10 Steps a Supplier Takes to Start B2B Exporting

META: The growth potential for a B2B supplier is nearly limitless if that supplier begins exporting through ecommerce. Here are 10 steps a supplier should take to start B2B exporting.

The growth potential for a B2B supplier is nearly limitless in ecommerce exporting. The Indian B2B ecommerce market potential is expected to reach USD 700 Billion by the end of 2020. In the US, that figure explodes to a market value of nearly USD 6 Trillion. The opportunity for businesses to grow within this vast market is clear. How can a business get started? Here are 10 steps a supplier should take to start B2B exporting.

#1 – Take a Close Look at Your Products or Services

You need to determine if your product has demand in the market you intend to enter. If so, does your product match the expectations of the B2B buyers in that country? For example, electronics account for 48% of online retail sales in India. A supplier dealing in electronics will, therefore, find demand in India. However, that supplier has to know the price, quality, and delivery time expected from B2B buyers in India before launch. An understanding of your competition in the market can be greatly useful in this pursuit.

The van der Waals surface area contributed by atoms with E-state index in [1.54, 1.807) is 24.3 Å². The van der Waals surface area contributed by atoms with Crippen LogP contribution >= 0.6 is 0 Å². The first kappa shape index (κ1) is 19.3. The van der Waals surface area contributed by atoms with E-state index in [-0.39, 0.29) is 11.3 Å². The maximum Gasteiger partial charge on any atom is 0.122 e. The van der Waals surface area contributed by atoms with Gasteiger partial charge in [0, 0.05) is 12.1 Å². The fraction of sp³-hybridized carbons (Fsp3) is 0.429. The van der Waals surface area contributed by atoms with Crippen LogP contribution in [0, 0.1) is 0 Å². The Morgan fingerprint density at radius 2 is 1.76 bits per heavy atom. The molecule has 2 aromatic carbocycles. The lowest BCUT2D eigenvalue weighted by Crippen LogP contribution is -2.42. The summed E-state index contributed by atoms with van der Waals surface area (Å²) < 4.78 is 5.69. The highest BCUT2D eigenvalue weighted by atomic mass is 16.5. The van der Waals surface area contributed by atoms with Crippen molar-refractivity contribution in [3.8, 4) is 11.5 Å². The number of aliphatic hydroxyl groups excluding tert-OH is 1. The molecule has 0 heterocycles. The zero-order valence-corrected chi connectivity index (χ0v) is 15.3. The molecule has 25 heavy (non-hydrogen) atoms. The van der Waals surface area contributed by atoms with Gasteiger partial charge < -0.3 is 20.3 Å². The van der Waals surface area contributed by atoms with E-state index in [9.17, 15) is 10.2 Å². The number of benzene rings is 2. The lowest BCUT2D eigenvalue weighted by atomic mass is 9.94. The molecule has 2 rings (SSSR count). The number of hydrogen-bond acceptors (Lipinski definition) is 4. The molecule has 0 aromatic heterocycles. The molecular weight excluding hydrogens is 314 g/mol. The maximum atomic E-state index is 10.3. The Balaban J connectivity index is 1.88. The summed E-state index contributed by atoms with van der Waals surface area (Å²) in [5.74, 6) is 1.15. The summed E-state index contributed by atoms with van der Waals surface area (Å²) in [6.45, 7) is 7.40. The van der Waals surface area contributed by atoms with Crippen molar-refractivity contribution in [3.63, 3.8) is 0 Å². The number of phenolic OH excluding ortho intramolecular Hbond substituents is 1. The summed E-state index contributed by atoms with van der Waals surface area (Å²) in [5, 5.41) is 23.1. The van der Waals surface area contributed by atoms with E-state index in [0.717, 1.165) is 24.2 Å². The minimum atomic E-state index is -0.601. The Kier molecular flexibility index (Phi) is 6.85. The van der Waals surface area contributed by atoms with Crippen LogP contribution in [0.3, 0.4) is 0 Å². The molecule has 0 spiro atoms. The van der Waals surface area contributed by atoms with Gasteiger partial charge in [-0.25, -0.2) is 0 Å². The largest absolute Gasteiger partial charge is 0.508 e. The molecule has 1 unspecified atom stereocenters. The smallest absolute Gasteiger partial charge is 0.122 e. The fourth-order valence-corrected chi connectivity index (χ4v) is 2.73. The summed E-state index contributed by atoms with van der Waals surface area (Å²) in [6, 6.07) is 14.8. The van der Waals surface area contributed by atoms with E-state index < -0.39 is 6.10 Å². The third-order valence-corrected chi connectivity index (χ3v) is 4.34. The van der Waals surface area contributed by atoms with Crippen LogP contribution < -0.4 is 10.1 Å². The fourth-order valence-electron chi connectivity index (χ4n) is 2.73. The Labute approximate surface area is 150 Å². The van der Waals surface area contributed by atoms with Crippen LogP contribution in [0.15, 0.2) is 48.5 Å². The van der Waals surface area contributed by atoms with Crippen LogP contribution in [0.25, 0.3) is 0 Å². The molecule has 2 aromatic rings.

#2 – Learn About the Importing Country

Familiarize yourself with the culture of the intended importing country in key relevant areas. Learning pertinent information, such as negotiation practices and communication norms, will help smooth the way in dealing with buyers. Explore resources that provide detailed country guidance for selling in a particular country. These reports help a supplier determine how “easy” a country is to sell to, what demand may exist, any political issues that need to be considered, and more. A good starting point for this education is the exporting website of your home country or the International Trade Administration

#3 – Prepare the Operational Side of Your Business